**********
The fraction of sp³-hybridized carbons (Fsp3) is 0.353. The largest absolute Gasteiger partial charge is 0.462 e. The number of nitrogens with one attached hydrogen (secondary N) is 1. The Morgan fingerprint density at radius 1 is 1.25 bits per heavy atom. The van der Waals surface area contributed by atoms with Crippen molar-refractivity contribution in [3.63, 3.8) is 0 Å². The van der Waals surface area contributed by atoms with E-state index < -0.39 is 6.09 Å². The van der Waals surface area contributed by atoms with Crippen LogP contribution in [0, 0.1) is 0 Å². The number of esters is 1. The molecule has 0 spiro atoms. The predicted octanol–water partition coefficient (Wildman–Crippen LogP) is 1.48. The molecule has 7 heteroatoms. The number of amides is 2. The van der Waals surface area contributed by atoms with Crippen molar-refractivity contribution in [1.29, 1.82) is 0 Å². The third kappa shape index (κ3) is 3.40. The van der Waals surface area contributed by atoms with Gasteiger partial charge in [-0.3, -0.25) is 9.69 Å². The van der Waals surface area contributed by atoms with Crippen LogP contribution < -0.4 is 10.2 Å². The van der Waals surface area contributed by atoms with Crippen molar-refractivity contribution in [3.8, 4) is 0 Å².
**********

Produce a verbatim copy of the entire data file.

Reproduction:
The fraction of sp³-hybridized carbons (Fsp3) is 0.353. The largest absolute Gasteiger partial charge is 0.462 e. The number of nitrogens with one attached hydrogen (secondary N) is 1. The Morgan fingerprint density at radius 1 is 1.25 bits per heavy atom. The van der Waals surface area contributed by atoms with Crippen molar-refractivity contribution in [3.63, 3.8) is 0 Å². The van der Waals surface area contributed by atoms with E-state index < -0.39 is 6.09 Å². The van der Waals surface area contributed by atoms with Crippen LogP contribution in [0, 0.1) is 0 Å². The number of esters is 1. The molecule has 0 spiro atoms. The predicted octanol–water partition coefficient (Wildman–Crippen LogP) is 1.48. The molecule has 7 heteroatoms. The number of amides is 2. The van der Waals surface area contributed by atoms with Crippen molar-refractivity contribution in [1.29, 1.82) is 0 Å². The third kappa shape index (κ3) is 3.40. The van der Waals surface area contributed by atoms with Gasteiger partial charge in [-0.3, -0.25) is 9.69 Å². The van der Waals surface area contributed by atoms with Crippen LogP contribution < -0.4 is 10.2 Å². The van der Waals surface area contributed by atoms with Crippen molar-refractivity contribution in [3.8, 4) is 0 Å².